ship-based
(proposed)
infrastructure
(proposed)
ship-based
(confirmed)
infrastructure
(confirmed)
mooring

SWOT unfolds itself in Space

Cameras on the Surface Water and Ocean Topography spacecraft captured the antennas for its main science instrument unfurling in orbit.

This illustration shows the SWOT spacecraft with its antenna mast and solar arrays fully deployed. Credit: NASA/JPL-Caltech

The Surface Water and Ocean Topography (SWOT) satellite launched into Earth orbit on Friday, Dec. 16, from Vandenberg Space Force Base in central California, and engineers are working to prepare the mission to begin measuring the height of water on over 90% of Earth’s surface, providing a high-definition survey of our planet’s water for the first time.

But before it can do that, the satellite would need to unfold its large mast and antenna panels (see above) after successfully deploying the solar panel arrays that power the spacecraft. The mission monitors and controls the satellite using telemetry data, but it also equipped spacecraft with four customized commercial cameras to record the action.

The solar arrays fully deployed shortly after launch, taking about 10 minutes.

The antennas successfully deployed over four days, a process that was completed on Dec. 22. The two cameras focused on the KaRIn antennas captured the mast extending out from the spacecraft and locking in place but stopped short of capturing the antennas being fully deployed (a milestone the team confirmed with telemetry data.)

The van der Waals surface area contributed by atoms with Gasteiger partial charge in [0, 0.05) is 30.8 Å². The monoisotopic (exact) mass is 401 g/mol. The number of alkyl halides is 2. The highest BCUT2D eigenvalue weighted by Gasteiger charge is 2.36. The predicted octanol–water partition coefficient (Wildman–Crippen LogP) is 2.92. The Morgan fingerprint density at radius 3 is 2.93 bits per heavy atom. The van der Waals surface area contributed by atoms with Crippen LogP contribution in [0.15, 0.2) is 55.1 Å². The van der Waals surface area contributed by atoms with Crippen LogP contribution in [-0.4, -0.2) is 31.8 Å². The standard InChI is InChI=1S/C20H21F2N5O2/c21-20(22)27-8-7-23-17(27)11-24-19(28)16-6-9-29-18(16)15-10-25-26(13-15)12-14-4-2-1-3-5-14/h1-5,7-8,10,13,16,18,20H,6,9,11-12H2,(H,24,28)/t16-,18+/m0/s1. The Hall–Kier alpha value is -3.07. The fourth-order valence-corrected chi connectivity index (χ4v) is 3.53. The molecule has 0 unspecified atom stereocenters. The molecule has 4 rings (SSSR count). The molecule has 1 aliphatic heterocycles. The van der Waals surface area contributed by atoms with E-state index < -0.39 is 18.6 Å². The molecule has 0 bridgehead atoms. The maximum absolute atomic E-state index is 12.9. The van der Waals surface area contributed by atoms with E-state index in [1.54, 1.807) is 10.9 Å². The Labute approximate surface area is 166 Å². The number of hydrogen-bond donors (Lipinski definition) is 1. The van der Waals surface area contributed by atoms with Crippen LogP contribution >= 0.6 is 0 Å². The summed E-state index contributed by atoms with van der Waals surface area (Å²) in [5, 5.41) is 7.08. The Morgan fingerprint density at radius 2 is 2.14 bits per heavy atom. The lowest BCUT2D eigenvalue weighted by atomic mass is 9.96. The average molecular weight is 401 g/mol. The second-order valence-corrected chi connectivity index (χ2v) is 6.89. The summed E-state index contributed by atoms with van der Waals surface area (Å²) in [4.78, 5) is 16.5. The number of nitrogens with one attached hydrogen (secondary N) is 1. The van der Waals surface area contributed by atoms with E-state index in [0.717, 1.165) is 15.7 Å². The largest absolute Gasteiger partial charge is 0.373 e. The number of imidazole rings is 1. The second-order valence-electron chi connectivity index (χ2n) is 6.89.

Thirty-three feet (10 meters) apart, at either end of the mast, the two antennas belong to the groundbreaking Ka-band Radar Interferometer (KaRIn) instrument. Designed to capture precise measurements of the height of water in Earth’s freshwater bodies and the ocean, KaRIn will see eddies, currents, and other ocean features less than 13 miles (20 kilometers) across. It will also collect data on lakes and reservoirs larger than 15 acres (62,500 square meters) and rivers wider than 330 feet (100 meters) across.

KaRIn will do this by bouncing radar pulses off the surface of water on Earth and receiving the signals with both of those antennas, collecting data along a swath that’s 30 miles (50 kilometers) wide on either side of the satellite.

The data SWOT provides will help researchers and decision-makers address some of the most pressing climate questions of our time and help communities prepare for a warming world.

Source: https://swot.jpl.nasa.gov